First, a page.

2017-06-23, 06:16 *
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 on: 2017-03-03, 00:59 
Started by Kain-Xavier - Last post by ~Va^^pyrA~
So... I finally got around to finishing this. Well, restarting it and playing all the way through on Hard this time. I dug out my old Dark Places setup so everything was "reel purdy" for the experience even!

Overall, it's a pretty pleasing episode. It doesn't exactly try anything new, but that's fine, as it almost feels like a collection of "lost levels" in a way. It's ripe with secrets, though none of them were particularly difficult to find. It has some fun triggered events that seem like a step up from what we saw way back in 1996. You could also see a difference in design philosophy with some of the larger, more open battle spaces that cropped up here and there. If I had one complaint, it's that the final level was pretty much a complete rehash of the original.

Maybe, just maybe this is Machine Game's way of telling Bethesda that they would like to give the Quake (ONE!) universe the same type of treatment they gave to Wolfenstein. Slipgate - Smile

 on: 2017-02-13, 23:53 
Started by Matsilagi - Last post by ~Va^^pyrA~
Aaaaaand ... here they are:


Have fun!

EDIT: Quick update to fix Daemia's bot files.

Really great stuff here, Scal! I saw you also put them up on the Steam Workshop for Quake Live. Good job all around! Slipgate - Smile

 on: 2017-02-04, 06:58 
Started by Phoenix - Last post by Phoenix
I was nosing around Youtube and ran across some unexpected Generations action.  It seems some Russian fellows have discovered Generations for both Q3 and Q2!  While their skills may not be tournament quality, and the video isn't the greatest quality, they're having a good time and that's what's important!  Check it out!


 on: 2017-01-26, 06:23 
Started by Phoenix - Last post by Phoenix
Ahh, a lot of links are broken now, but I ran across this gem:


It seems to ship with a built in Time Accelerator powerup!  I think Grunt's going to be jealous.

 on: 2016-11-16, 02:21 
Started by Phoenix - Last post by scalliano
Cheers for the background, Pho Doom - Thumbs Up! Nice to have a bit of context, even if the statement is still palpably untrue, heh.

I grew up on consoles, back in the days when most (but by no means all) games actually ran at 50fps (I'm in PAL territory) and it was really only in the dawn of mainstream 3D rendering that the framerates began to drop off. Back then it wasn't really as much of an issue as it is now. Hell, even our beloved Doom was locked to 35fps on PC. But as tech has marched on, the old excuses for FPS caps carry less and less weight. I'd be happy to take a hit in visual fidelity if it means that a game runs smoothly. What really winds me up though is when they try and spin a 30fps cap as being "more cinematic". That's as maybe, but that should be MY decision, not theirs. It's that old saying: don't piss in my face and tell me it's raining.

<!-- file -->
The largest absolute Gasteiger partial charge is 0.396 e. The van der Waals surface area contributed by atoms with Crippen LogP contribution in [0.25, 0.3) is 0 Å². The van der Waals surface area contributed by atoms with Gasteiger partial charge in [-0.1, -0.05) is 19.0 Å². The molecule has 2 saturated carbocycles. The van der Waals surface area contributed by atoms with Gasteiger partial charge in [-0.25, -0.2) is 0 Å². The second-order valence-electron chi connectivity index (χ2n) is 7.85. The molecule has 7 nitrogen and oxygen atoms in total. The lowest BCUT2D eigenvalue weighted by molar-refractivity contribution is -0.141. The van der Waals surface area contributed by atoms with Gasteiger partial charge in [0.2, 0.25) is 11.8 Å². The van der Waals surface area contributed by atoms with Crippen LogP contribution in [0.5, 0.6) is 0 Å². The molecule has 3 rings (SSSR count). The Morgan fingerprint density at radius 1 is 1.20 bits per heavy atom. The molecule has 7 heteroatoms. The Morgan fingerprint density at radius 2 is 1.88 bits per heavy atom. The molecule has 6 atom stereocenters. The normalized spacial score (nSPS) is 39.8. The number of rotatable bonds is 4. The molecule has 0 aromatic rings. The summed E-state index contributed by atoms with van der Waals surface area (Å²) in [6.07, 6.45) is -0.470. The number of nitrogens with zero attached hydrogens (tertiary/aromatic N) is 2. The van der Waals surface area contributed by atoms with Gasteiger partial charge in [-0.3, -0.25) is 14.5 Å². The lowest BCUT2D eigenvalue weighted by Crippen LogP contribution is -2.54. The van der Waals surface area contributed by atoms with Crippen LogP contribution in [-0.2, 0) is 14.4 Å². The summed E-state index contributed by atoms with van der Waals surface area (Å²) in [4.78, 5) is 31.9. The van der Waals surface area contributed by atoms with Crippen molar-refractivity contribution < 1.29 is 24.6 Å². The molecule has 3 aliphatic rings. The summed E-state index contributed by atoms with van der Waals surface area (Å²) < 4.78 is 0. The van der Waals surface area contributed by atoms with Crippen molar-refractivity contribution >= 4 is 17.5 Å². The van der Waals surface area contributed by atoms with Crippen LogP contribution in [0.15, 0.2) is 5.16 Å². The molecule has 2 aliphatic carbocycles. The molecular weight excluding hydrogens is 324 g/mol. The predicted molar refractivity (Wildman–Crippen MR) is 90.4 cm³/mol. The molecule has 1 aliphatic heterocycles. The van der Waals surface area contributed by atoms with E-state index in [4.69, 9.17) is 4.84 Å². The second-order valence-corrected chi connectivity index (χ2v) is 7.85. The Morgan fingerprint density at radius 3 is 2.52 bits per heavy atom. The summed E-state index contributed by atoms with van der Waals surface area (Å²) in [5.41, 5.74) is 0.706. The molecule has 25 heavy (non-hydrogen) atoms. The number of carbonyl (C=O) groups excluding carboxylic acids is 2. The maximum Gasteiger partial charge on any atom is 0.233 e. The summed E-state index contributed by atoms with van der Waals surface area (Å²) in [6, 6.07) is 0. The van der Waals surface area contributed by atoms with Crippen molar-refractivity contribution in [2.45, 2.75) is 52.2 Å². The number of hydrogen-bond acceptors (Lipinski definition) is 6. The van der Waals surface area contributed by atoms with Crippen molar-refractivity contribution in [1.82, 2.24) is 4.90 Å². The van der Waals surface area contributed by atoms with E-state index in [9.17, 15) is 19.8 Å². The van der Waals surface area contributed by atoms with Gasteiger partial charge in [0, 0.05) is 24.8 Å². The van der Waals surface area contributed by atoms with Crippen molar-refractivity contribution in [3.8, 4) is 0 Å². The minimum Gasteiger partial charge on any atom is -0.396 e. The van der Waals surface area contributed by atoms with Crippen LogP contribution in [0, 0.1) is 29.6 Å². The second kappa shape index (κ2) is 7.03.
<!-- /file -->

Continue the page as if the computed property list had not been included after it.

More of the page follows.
For the record, I'm running 2x GTX970's SLi and DOOM'16 runs great Doom - Love

 on: 2016-11-05, 16:46 
Started by Phoenix - Last post by Thomas Mink
I guess I'm a bit different in the PC world.
30fps is my low.. being on the border of intolerable. I've played a few games with 30-ish fps and did well, like TF2 when it was new. And even then some people in servers used to say things like it was impossible to do so.

Now, do I prefer higher? Of course. Foolish not to. Even more foolish is to claim something about not seeing higher than 24fps.. or 30. However, I'm perfectly content with 60. So meh.. whatever.
But for those that want higher, unlock it!

Guess I should note that for the longest time, I was always on mid-to-low end hardware.. so low fps was just something I probably got used to.

 on: 2016-11-05, 01:10 
Started by Phoenix - Last post by Phoenix